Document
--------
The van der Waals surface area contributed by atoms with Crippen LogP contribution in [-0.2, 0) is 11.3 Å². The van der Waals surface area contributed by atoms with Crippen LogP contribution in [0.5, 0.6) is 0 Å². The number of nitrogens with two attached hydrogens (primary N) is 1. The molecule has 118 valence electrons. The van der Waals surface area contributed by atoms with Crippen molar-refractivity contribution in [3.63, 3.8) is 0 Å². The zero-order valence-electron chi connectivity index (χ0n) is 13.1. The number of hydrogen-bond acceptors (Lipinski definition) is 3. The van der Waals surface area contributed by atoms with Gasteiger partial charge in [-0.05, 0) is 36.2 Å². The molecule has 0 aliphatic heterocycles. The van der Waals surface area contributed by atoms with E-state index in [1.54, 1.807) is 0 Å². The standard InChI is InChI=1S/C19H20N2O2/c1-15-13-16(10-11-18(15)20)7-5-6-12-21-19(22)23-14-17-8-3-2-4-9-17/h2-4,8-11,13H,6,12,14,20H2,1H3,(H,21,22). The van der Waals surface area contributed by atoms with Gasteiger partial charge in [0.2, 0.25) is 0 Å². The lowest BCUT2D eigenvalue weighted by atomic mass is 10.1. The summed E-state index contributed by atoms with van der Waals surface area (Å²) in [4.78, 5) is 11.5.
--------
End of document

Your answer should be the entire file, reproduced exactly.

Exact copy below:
The van der Waals surface area contributed by atoms with Crippen LogP contribution in [-0.2, 0) is 11.3 Å². The van der Waals surface area contributed by atoms with Crippen LogP contribution in [0.5, 0.6) is 0 Å². The number of nitrogens with two attached hydrogens (primary N) is 1. The molecule has 118 valence electrons. The van der Waals surface area contributed by atoms with Crippen molar-refractivity contribution in [3.63, 3.8) is 0 Å². The zero-order valence-electron chi connectivity index (χ0n) is 13.1. The number of hydrogen-bond acceptors (Lipinski definition) is 3. The van der Waals surface area contributed by atoms with Gasteiger partial charge in [-0.05, 0) is 36.2 Å². The molecule has 0 aliphatic heterocycles. The van der Waals surface area contributed by atoms with E-state index in [1.54, 1.807) is 0 Å². The standard InChI is InChI=1S/C19H20N2O2/c1-15-13-16(10-11-18(15)20)7-5-6-12-21-19(22)23-14-17-8-3-2-4-9-17/h2-4,8-11,13H,6,12,14,20H2,1H3,(H,21,22). The van der Waals surface area contributed by atoms with Gasteiger partial charge in [0.2, 0.25) is 0 Å². The lowest BCUT2D eigenvalue weighted by atomic mass is 10.1. The summed E-state index contributed by atoms with van der Waals surface area (Å²) in [4.78, 5) is 11.5.